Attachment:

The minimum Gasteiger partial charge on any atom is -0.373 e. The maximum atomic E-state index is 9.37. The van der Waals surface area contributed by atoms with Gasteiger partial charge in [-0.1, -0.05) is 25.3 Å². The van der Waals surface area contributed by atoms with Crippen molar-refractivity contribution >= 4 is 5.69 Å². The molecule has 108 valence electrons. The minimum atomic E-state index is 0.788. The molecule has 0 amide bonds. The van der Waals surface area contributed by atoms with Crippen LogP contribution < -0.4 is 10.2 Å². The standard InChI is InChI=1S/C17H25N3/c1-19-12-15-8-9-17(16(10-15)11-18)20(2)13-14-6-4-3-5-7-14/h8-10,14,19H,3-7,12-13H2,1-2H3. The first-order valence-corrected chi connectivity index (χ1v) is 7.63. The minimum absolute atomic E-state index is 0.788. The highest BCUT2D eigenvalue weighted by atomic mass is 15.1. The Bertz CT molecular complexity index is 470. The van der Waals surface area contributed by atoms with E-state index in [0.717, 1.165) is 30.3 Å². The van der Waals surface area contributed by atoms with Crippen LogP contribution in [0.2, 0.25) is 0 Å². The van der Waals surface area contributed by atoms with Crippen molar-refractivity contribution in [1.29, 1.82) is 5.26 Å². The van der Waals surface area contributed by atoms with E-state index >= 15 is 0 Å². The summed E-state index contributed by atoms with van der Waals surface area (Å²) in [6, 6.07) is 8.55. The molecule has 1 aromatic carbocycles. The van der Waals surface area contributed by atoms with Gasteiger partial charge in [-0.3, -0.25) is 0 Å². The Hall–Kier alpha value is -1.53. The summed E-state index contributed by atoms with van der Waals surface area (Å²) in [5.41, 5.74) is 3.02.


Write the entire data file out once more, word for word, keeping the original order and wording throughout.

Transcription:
The minimum Gasteiger partial charge on any atom is -0.373 e. The maximum atomic E-state index is 9.37. The van der Waals surface area contributed by atoms with Gasteiger partial charge in [-0.1, -0.05) is 25.3 Å². The van der Waals surface area contributed by atoms with Crippen molar-refractivity contribution >= 4 is 5.69 Å². The molecule has 108 valence electrons. The minimum atomic E-state index is 0.788. The molecule has 0 amide bonds. The van der Waals surface area contributed by atoms with Crippen LogP contribution < -0.4 is 10.2 Å². The standard InChI is InChI=1S/C17H25N3/c1-19-12-15-8-9-17(16(10-15)11-18)20(2)13-14-6-4-3-5-7-14/h8-10,14,19H,3-7,12-13H2,1-2H3. The first-order valence-corrected chi connectivity index (χ1v) is 7.63. The minimum absolute atomic E-state index is 0.788. The highest BCUT2D eigenvalue weighted by atomic mass is 15.1. The Bertz CT molecular complexity index is 470. The van der Waals surface area contributed by atoms with E-state index in [0.717, 1.165) is 30.3 Å². The van der Waals surface area contributed by atoms with Crippen LogP contribution in [0.2, 0.25) is 0 Å². The van der Waals surface area contributed by atoms with Crippen molar-refractivity contribution in [1.29, 1.82) is 5.26 Å². The van der Waals surface area contributed by atoms with E-state index >= 15 is 0 Å². The summed E-state index contributed by atoms with van der Waals surface area (Å²) in [6, 6.07) is 8.55. The molecule has 1 aromatic carbocycles. The van der Waals surface area contributed by atoms with Gasteiger partial charge in [-0.3, -0.25) is 0 Å². The Hall–Kier alpha value is -1.53. The summed E-state index contributed by atoms with van der Waals surface area (Å²) in [5.41, 5.74) is 3.02.